Last week, we discussed the four elements that make up a team: The Group Leader, Individual Contributions, Mutual Purpose and Outcome, and Cohesion.
This week we break down how traveling together builds teams and how we can help you become the creative and mindful group leader you’ve always desired to be.
Let’s continue our discussion on cohesion. It’s needed to bond a group, but where does it come from? It springs from the passion we share for a certain activity, mission, or cause; this bonds the group together.
The act of doing the activity you love, or working for the cause you care about creates the cohesion needed for a highly functional team. This comes from working, playing, or socializing together often, and understanding each person’s strengths and weaknesses thus knowing how each person will contribute to the team.
For a business, a path to team building would include socializing regularly together outside of work. Social interaction is necessary to get to know teammates on a more personal level. Understanding what motivates an individual at work involves knowing his or her personal interests and concerns.
Social interaction begins to build another level of trust between team members outside of work. A next step for a business may be an offsite work day. Taking the team away from the daily workplace can spark inspiration, enhance collaboration, and increase efficiency as you hunker down and accomplish the task at hand.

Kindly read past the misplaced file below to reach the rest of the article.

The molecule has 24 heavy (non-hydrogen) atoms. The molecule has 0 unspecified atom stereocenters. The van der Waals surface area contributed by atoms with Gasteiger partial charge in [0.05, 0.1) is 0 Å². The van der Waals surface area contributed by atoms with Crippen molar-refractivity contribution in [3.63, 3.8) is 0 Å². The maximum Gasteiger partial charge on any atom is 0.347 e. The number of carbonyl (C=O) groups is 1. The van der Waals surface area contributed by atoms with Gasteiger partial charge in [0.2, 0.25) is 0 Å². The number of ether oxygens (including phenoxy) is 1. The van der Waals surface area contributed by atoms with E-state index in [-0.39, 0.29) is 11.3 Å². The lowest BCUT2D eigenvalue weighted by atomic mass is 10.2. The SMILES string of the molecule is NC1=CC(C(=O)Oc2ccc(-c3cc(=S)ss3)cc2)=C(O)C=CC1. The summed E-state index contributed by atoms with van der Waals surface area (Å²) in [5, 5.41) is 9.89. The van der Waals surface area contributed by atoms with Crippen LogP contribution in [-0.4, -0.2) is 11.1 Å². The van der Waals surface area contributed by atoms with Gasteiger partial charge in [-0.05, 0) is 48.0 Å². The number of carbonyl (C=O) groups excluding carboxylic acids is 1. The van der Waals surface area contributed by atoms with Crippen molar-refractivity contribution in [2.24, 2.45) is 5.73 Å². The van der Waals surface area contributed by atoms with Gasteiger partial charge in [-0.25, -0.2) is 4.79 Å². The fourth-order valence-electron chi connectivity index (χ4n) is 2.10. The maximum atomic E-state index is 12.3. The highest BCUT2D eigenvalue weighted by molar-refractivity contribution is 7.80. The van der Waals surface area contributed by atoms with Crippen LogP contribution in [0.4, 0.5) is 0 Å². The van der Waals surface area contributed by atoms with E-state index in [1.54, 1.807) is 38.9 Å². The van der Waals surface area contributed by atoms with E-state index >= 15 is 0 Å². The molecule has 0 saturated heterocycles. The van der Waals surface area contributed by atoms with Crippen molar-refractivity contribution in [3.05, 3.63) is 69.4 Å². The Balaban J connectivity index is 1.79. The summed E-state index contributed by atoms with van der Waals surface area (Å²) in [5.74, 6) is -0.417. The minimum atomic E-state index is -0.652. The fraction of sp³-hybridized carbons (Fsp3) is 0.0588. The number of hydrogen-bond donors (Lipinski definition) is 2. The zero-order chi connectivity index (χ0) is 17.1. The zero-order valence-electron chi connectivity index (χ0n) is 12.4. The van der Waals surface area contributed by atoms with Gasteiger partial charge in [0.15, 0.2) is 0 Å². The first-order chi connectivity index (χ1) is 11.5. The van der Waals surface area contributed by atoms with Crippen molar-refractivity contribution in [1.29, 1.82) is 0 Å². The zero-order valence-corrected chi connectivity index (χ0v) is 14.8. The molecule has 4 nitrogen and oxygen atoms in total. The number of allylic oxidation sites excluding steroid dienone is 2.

How can a business or group take its team building to an even higher level? How do you create even more cohesion? You can achieve this by taking the team out of its normal environment and applying just a little bit of intensity and expectancy.
Military units stress their teams with extensive training exercises prior to a deployment. The intent is to force the group to rely on each other for accomplishments of daily (often dangerous) tasks, thus tightening the bonds between individuals, bringing the group closer, and building the trust needed to deploy a team to a combat zone.
We’re suggesting a much gentler and fun version of this removal from the everyday environment by traveling together. Though not by any means a military deployment, travel to new places can cause anxiety for several people. Unfamiliar surroundings and language can discourage people from going to explore a new country.
But what if you went with your team or group? What if your strength for adapting to new environments and routines complimented your golf or business partner’s tendency towards anxiety in these situations?
He or she would become stronger as an individual from your support, and the bond between you would strengthen from the trust built upon the shared experience. These types of interactions happen between multiple people on different occasions in a single group on one trip. You’ve created cohesion.
The group returns home and is much stronger than if they had never traveled together. An annual trip with your team is a fun way to build and maintain relationships and see the world.
These trips do not have to be far away or that long. But we will say that the farther you get away from a person’s comfort zone, the greater the opportunity for personal and team growth.
So how specifically can we help you build your team for your group retreat or vacation? In addition to our expertise in mindfulness and planning group travel, we have extensive knowledge and experience in creative coaching and leadership.